2.50
Hdl Handle:
http://hdl.handle.net/10755/182787
Category:
Abstract
Type:
Presentation
Title:
Return on Investment: Nurse-determined Priorities for Magnet Organizations
Author(s):
Dennison, Pamela; Rea, Kathleen
Author Details:
Pamela Dennison, MSN, RN, APRN-BC, University of Virginia Health System, Charlottesville, Virginia, USA, email: pdd8h@virginia.edu; Kathleen Rea, MSN, RN, APRN-BC
Abstract:
Concurrent Podium Presentation: Magnet hospitals demonstrate superior responsiveness to nurse feedback in organizational decision making. Retaining a professional nursing staff is a business imperative. A large academic medical center has conducted annual nurse satisfaction surveys using the Nursing Work Index-Revised and the National Database of Nursing Quality Indicators (NDNQI) Nurse Satisfaction Surveys from 2000 to 2006. Response rates exceed 65%, involving more than 950 nurses annually. The maturity and sophistication of the survey process has propelled organizational outcomes and strategic planning. Descriptive statistical analyses are performed on aggregate and area results as well as demographic and clinical level variables. Survey results are shared with staff nurses, management, and administration. Longitudinal findings evaluate organizational strengths, guide action plans, and provide rationale and momentum for business decisions. In 2002, dissatisfaction with salary fast-tracked a market-based increase for inpatient, procedural and outpatient RNs. In 2005, salary concerns again fueled executive decisions to implement a $3.25 million compensation investment. The Office of Nursing Governance, with a budget of $350,000, was created to standardize practice and facilitate staff nurse participation in shared governance. A creative approach to work teams guided the development of a Post-Anesthesia Care Team at an annual cost of $67, 000. Analysis of staffing patterns and direct care nurses' perceptions of staffing resulted in additional RN and assistive staff positions. Magnet RNs share feedback to generate solutions. Magnet organizations respond to feedback to maintain high nurse satisfaction, generate positive care outcomes and foster optimal practice environments. This is a business model for success. References: Aiken LH, Patrician PA. (2000). Measuring organizational traits of hospitals: The Revised Nursing Work Index. Nursing Research, 49(3), 146-153. Cimiotti, JP, Quinlan, PM, Larson, EL, Pastor, DK, Lin, SX, Stone, PW. (2005). The Magnet process and the perceived work environment of nurses. Nursing Research, 54(6), 384-390. Cummings, GG, Hayduk, L, Estabrooks, CA. (2006). Is the Nursing Work Index measuring up? Nursing Research, 55(2), 82-93. Hayhurst, A, Saylor, C, Stuenkel, D. (2005). Work environmental factors and retention of nurses. Journal of Nursing Care Quality, 20(3), 283-288. Taunton, RL. et al. (2004). The NDNQI-adapted index of work satisfaction. Journal of Nursing Measurement, 12(2), 102-122. Ulrich, BT, Buerhaus, PI, Donelan, K, Norman, L, Dittus, R. (2005). How RNs view the work environment: Results of a national survey of Registered Nurses, Journal of Nursing Administration, 35(9), 389-396.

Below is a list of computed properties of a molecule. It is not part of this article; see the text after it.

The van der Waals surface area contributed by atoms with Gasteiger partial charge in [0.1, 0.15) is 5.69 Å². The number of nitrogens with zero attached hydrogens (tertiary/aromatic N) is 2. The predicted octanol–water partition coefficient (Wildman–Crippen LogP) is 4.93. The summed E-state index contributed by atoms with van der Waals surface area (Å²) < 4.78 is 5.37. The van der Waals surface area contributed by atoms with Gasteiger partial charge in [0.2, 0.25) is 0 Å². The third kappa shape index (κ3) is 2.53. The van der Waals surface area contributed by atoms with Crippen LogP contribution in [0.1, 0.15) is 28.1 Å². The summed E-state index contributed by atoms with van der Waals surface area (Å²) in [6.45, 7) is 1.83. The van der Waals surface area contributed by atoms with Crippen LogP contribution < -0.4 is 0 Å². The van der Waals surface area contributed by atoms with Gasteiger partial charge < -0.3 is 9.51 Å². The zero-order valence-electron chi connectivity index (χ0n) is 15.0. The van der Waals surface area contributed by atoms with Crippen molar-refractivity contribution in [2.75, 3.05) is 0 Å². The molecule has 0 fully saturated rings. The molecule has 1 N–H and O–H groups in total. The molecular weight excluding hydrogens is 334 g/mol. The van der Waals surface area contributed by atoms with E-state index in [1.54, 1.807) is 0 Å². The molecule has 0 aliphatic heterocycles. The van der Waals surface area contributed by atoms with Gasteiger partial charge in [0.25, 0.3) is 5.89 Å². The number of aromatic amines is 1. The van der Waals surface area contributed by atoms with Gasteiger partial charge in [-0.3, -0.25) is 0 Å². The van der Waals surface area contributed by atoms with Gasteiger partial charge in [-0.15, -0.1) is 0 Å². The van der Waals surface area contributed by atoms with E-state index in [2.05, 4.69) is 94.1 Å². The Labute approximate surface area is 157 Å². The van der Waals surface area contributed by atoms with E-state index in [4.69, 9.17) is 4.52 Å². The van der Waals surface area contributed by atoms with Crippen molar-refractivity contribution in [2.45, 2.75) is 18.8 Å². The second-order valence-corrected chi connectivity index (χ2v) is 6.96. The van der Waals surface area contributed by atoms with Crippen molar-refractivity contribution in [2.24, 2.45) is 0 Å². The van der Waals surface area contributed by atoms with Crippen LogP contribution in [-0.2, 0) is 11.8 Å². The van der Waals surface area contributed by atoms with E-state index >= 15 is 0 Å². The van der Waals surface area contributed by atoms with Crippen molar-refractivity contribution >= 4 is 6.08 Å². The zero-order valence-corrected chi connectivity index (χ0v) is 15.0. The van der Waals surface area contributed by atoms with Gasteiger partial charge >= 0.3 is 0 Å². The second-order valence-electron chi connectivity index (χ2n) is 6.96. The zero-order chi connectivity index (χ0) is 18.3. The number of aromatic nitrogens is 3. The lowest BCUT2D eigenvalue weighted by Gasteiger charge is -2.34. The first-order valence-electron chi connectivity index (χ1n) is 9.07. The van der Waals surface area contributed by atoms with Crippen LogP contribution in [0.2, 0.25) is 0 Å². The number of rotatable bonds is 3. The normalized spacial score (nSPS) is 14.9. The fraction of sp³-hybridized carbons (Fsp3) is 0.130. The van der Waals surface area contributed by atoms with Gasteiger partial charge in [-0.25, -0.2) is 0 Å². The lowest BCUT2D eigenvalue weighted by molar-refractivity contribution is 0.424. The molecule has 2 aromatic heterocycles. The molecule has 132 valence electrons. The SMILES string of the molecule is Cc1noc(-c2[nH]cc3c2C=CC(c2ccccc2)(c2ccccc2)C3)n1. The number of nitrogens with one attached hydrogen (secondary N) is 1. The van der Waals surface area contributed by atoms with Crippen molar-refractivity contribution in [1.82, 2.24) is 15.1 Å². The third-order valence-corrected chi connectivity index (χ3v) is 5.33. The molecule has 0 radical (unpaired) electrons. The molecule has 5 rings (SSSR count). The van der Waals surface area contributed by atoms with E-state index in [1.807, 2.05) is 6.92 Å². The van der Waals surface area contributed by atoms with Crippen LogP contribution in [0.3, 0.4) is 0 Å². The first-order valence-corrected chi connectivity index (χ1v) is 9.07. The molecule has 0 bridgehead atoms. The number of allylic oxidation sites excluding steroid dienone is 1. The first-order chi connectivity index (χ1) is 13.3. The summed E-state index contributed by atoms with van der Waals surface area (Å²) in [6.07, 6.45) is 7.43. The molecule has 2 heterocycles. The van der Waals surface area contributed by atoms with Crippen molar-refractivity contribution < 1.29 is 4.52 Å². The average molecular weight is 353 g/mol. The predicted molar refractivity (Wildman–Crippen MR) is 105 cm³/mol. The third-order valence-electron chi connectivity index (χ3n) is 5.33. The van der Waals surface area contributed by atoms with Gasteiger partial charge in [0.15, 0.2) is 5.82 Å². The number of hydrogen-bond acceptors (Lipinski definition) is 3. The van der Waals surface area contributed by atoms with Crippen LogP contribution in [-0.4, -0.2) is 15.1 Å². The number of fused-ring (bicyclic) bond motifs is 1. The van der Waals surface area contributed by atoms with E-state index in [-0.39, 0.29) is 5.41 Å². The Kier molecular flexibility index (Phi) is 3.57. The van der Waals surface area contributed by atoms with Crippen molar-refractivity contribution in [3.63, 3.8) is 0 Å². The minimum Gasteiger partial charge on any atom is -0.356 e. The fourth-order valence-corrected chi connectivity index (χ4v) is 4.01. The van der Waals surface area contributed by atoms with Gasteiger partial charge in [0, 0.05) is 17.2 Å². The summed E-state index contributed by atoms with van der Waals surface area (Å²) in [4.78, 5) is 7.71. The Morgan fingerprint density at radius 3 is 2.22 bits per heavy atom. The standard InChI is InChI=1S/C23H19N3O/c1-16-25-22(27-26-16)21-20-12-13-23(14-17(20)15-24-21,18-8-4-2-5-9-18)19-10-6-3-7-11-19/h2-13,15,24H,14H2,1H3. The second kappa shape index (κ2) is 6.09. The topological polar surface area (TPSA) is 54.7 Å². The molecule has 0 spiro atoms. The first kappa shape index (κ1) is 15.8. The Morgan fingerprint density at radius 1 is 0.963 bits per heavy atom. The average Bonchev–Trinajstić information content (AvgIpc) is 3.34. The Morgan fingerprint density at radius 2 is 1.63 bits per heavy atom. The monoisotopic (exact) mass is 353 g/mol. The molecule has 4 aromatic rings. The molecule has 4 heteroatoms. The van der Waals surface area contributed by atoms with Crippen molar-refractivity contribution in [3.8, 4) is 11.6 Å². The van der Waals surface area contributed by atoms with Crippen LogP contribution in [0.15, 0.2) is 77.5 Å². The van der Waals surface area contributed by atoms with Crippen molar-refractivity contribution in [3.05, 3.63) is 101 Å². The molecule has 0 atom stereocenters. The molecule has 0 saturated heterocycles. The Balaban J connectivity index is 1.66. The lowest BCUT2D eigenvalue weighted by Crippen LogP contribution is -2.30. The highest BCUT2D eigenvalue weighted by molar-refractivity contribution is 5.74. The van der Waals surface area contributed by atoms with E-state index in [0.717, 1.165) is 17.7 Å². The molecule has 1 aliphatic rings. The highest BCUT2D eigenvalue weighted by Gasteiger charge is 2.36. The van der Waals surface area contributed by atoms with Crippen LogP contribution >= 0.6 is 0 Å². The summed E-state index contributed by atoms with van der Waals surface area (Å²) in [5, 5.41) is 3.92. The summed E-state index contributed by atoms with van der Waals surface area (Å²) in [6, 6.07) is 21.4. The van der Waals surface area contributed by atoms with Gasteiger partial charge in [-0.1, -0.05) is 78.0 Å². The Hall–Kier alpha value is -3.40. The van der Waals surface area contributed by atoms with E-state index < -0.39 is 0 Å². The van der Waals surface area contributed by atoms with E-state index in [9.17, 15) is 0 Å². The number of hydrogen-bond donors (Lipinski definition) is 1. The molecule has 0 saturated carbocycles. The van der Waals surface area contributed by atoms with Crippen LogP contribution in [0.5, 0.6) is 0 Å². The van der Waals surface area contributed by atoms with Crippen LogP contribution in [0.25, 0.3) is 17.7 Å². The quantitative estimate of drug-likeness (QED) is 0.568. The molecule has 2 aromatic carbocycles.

Repository Posting Date:
28-Oct-2011
Date of Publication:
28-Oct-2011
Conference Date:
2007
Conference Name:
ANCC National Magnet Conference
Conference Host:
American Nurses Credentialing Center
Conference Location:
Atlanta, Georgia, USA
Description:
"Connect, Empower and Celebrate" was the theme of the 11th American Nurses Credentialing Center (ANCC) National Magnet Conference, held 3-5 October, 2007 at the Georgia World Congress Center in Atlanta, Georgia, USA.
Note:
This is an abstract-only submission. If the author has submitted a full-text item based on this abstract, you may find it by browsing the Virginia Henderson Global Nursing e-Repository by author. If author contact information is available in this abstract, please feel free to contact him or her with your queries regarding this submission. Alternatively, please contact the conference host, journal, or publisher (according to the circumstance) for further details regarding this item. If a citation is listed in this record, the item has been published and is available via open-access avenues or a journal/database subscription. Contact your library for assistance in obtaining the as-published article.

Full metadata record

DC FieldValue Language
dc.type.categoryAbstracten_US
dc.typePresentationen_GB